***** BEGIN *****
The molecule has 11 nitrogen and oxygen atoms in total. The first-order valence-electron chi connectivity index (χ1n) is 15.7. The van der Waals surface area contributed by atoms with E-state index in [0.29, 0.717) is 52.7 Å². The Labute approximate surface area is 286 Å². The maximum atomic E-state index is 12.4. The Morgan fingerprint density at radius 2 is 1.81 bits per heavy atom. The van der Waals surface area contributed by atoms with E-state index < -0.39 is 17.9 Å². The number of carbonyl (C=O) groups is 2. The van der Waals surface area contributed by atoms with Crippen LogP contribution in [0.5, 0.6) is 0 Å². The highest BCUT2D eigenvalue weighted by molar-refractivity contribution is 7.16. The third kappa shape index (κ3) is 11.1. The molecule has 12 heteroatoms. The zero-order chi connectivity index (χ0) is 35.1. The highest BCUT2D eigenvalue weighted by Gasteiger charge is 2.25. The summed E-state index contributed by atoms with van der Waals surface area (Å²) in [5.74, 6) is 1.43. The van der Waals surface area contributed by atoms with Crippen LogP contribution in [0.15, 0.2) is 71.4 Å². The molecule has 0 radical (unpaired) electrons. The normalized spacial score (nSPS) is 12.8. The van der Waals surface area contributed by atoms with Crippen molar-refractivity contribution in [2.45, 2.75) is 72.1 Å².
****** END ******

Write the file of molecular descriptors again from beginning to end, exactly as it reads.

The molecule has 11 nitrogen and oxygen atoms in total. The first-order valence-electron chi connectivity index (χ1n) is 15.7. The van der Waals surface area contributed by atoms with E-state index in [0.29, 0.717) is 52.7 Å². The Labute approximate surface area is 286 Å². The maximum atomic E-state index is 12.4. The Morgan fingerprint density at radius 2 is 1.81 bits per heavy atom. The van der Waals surface area contributed by atoms with E-state index < -0.39 is 17.9 Å². The number of carbonyl (C=O) groups is 2. The van der Waals surface area contributed by atoms with Crippen LogP contribution in [0.5, 0.6) is 0 Å². The highest BCUT2D eigenvalue weighted by molar-refractivity contribution is 7.16. The third kappa shape index (κ3) is 11.1. The molecule has 12 heteroatoms. The zero-order chi connectivity index (χ0) is 35.1. The highest BCUT2D eigenvalue weighted by Gasteiger charge is 2.25. The summed E-state index contributed by atoms with van der Waals surface area (Å²) in [5.74, 6) is 1.43. The van der Waals surface area contributed by atoms with Crippen LogP contribution in [0.15, 0.2) is 71.4 Å². The molecule has 0 radical (unpaired) electrons. The normalized spacial score (nSPS) is 12.8. The van der Waals surface area contributed by atoms with Crippen molar-refractivity contribution in [2.45, 2.75) is 72.1 Å².